Overview of LPN-LVN Programs

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If you are looking for a career in the healthcare industry that provides flexibility, a nice income, stability, and the ability to make a positive difference in the lives of others, then you may want to consider becoming a practical nurse. If this sounds like something you are interested in pursuing, here you can find an overview of LPN-LVN programs to help you get started on your new career in nursing.

What is the Difference Between LPN and LVN Programs?

Licensed practical nursing (LPN) programs and licensed vocational nursing (LVN) programs are two different names for very similar programs. The different titles are given based on the location of the program.

In California and Texas, practical nurses are given the title LVN, while throughout the rest of the U.S., practical nurses are called LPNs. Both programs prepare students to function as a skilled bedside nurse delivering competent and compassionate care to a variety of patients.

What are LPN and LVN Programs Like?

What are LPN Programs LikeA student in any of the LPN or LVN programs will study basic human physiology, human anatomy, medical surgical coursework and perform basic nursing skills as they train to become a practical nurse. These programs prepare students to apply the skills they have learned in a classroom to patients in different acute care and community settings.

After successfully completing their studies, students will receive a diploma or certificate and be prepared to take the National Council of State Boards of Nursing Practical Nursing Exam (NCLEX-PN). Graduates of LPN-LVN programs who pass the licensure exam can work as a licensed nurse.

Those programs accredited by the National League for Nursing Accrediting Commission (NLNAC) are considered to be the most-effective programs in preparing students to pass the licensure exam and work in practical or vocational nursing. Prospective students interested in a particular school can also look at the program’s student pass rate on the licensure exam to determine how successful the program is in preparing its graduates to pass the NCLEX-PN.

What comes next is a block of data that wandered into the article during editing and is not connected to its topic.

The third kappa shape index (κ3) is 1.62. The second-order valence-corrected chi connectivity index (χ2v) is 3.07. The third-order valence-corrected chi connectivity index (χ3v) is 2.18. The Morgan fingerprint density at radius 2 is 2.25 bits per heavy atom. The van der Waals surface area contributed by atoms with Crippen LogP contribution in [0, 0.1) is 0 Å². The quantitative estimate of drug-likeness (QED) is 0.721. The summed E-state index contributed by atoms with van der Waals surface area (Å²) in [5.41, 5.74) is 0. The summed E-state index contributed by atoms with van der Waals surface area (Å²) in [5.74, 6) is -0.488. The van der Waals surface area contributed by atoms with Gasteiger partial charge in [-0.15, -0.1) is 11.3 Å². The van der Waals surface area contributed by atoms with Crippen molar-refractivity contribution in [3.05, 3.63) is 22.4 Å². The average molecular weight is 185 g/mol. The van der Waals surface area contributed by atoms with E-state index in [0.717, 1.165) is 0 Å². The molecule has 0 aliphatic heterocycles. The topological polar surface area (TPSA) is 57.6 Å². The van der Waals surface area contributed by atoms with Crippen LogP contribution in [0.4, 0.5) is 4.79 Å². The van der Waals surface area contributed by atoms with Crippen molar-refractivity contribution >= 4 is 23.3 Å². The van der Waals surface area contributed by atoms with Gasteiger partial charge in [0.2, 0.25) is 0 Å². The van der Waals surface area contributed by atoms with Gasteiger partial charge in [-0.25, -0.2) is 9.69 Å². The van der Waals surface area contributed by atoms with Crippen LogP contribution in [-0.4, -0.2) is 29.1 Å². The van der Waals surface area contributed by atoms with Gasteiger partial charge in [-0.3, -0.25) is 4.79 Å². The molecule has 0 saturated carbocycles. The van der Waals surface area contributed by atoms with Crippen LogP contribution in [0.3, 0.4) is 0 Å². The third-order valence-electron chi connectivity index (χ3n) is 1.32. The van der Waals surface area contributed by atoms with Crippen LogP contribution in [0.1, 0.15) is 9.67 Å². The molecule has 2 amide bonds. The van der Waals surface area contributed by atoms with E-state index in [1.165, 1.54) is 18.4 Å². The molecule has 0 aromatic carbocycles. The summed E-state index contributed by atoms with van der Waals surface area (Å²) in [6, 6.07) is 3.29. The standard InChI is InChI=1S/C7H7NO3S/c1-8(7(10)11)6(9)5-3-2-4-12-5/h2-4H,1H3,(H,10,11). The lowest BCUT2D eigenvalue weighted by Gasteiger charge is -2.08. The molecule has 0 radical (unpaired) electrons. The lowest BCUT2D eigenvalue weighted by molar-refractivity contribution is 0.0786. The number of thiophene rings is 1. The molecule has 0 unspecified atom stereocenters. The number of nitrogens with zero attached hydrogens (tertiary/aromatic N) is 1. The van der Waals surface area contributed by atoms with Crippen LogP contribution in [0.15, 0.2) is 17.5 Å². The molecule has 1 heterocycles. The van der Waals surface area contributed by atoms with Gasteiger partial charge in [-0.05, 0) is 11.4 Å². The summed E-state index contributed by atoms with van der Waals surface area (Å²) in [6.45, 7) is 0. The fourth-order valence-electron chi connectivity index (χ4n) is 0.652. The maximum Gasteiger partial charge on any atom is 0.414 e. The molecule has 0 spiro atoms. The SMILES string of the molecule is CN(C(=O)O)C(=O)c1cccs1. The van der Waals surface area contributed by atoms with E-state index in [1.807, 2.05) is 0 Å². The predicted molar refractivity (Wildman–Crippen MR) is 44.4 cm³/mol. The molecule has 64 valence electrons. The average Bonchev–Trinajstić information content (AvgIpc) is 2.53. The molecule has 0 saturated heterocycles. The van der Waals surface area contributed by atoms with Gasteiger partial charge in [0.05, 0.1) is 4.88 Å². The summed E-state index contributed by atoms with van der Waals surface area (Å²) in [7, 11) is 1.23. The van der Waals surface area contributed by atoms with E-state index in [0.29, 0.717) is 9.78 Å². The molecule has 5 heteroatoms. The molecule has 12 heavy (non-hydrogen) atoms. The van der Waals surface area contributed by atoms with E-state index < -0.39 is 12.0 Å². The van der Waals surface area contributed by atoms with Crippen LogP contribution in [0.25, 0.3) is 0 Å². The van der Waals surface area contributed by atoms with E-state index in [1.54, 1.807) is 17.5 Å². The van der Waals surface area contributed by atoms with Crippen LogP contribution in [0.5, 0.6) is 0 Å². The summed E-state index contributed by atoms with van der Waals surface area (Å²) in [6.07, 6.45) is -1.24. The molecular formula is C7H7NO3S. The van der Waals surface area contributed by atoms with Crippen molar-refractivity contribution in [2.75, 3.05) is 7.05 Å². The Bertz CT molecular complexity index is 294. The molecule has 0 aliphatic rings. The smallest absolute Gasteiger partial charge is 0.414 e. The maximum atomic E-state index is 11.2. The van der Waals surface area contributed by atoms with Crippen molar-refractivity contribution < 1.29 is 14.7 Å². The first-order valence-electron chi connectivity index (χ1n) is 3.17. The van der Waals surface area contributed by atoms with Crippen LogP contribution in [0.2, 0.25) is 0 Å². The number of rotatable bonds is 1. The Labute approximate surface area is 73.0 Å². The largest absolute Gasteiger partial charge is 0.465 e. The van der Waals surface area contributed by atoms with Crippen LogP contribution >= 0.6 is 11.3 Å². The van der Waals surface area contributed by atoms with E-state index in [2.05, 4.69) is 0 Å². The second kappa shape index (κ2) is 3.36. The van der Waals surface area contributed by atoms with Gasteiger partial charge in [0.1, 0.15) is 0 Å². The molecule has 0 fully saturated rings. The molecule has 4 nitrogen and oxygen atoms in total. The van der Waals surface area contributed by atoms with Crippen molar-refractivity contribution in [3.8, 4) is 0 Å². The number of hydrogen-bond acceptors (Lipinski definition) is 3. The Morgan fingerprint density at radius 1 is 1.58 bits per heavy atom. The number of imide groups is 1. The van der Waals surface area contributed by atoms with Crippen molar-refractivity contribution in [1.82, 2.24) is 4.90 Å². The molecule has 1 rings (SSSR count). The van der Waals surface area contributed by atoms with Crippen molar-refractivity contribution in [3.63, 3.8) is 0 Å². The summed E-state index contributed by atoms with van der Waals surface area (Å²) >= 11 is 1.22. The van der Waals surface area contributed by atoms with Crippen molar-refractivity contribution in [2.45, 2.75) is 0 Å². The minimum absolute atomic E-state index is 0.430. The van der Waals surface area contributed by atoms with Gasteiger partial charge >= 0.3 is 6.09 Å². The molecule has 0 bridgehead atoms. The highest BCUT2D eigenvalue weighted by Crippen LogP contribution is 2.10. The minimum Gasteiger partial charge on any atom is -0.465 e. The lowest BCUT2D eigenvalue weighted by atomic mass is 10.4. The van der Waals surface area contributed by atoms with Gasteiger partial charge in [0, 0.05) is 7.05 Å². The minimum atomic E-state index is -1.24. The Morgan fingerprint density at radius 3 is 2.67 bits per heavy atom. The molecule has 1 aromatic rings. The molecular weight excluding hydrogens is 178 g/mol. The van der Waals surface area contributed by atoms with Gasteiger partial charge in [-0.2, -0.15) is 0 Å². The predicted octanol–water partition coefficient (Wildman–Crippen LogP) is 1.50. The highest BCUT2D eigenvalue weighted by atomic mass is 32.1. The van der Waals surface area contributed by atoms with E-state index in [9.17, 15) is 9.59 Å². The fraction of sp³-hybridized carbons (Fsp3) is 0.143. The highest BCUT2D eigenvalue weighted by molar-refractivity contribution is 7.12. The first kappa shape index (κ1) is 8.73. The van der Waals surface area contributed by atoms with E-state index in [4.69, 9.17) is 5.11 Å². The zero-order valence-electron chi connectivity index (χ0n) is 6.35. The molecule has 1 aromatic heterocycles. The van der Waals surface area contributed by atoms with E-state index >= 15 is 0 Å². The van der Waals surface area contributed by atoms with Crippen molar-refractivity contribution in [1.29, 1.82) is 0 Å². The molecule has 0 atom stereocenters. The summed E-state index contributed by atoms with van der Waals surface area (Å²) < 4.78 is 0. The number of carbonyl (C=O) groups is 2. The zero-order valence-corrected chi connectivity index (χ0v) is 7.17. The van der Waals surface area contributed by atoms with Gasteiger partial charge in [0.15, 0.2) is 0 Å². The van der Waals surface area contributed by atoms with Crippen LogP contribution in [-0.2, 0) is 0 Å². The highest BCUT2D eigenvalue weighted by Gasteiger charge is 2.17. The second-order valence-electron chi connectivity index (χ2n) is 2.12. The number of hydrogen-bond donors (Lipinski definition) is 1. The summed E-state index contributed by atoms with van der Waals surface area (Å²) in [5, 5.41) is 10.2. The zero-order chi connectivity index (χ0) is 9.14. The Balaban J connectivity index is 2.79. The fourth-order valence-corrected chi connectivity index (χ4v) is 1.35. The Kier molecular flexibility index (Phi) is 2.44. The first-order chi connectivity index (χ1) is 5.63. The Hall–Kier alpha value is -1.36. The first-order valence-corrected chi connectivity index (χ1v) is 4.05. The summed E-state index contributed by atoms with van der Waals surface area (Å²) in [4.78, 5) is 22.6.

Certifications and Prerequisites for Entering the Program

Although, there are specific prerequisites students will need to meet prior to starting any LVN or LPN programs, it is important to know that there may be slight differences between program requirements depending on the state where the program is offered. Here is a list of the most common requirements students will need to meet prior to enrolling.

  • Students must have a high school diploma or graduate equivalency degree (GED)
  • Students must be a U.S. citizen or legal resident
  • Students must undergo a criminal background check
  • Students must provide verification of immunizations prior to enrolling in the clinical component of the program
  • Students must present evidence of current certification in CPR for the healthcare provider prior to enrolling in the clinical component of the program

Examples of Classroom Courses in LPN-LVN Programs

Students enrolled in LPN-LVN programs will be required to take a variety of classroom courses, which may include:

  • Anatomy and physiology
  • Concepts and fundamentals of nursing
  • A nurse assistant course
  • Medical surgical nursing
  • Pharmacology
  • Medical terminology
  • Psychological care
  • Basic care and comfort
  • Safe care and environment
  • Health promotion and maintenance
  • Documentation skills
  • Computer skills
  • Teaching and learning

What is Involved in the Clinical Component of LPN-LVN Programs?

In the clinical component of vocational and practical nursing programs, students will perform the skills they have learned in the skills lab in hospital and/or community settings. Some of the skills they perform in clinical settings may include:

  • Administering medications
  • Performing dressing changes
  • Assisting patients with basic grooming and self-care practices
  • Assessing and documenting patients’ vital signs
  • Implementing physician orders
  • Inserting, maintaining, or discontinuing urinary catheters
  • Collecting blood, urine, or other fluid samples
  • Monitoring patients’ vital signs
  • Communicating with RN’s, physicians, and all other members of the healthcare team
  • Communicating with patients and their family members
  • Providing patient care that is safe and effective
  • Assisting patients with ambulation, range of motion, and other measures to promote a return to independent function
  • Documenting the care provided

How Long Does it Take to Complete LPN-LVN Programs?

LPN-LVN ProgramsMost programs take between 12-to-13 months to complete. During this time, students receive classroom and online instruction along with supervised training in a skills lab and variety of clinical care settings.

The programs dedicate their first months to classroom instruction, exams, and skills lab practice setting. The final months of the program typically end with an externship or a real-life opportunity for the students to provide direct care to patients, under the supervision of a nursing instructor.

Some of the most common settings where LPN-LVN students practice hands-on patient care are:

  • Hospitals
  • Doctors’ offices
  • Health clinics
  • Rehabilitation centers
  • Mental health clinics
  • Extended care facilities

Accelerated LPN-LVN Programs

Accelerated LPN-LVN programs take the curriculum found in 12-to-13 month programs and condense it to a time frame of six months. Accelerated programs are often given online, and focus on training certified nursing assistants (CNAs), who already have some experience providing direct patient care in a hospital or community setting, to become an LPN or LVN.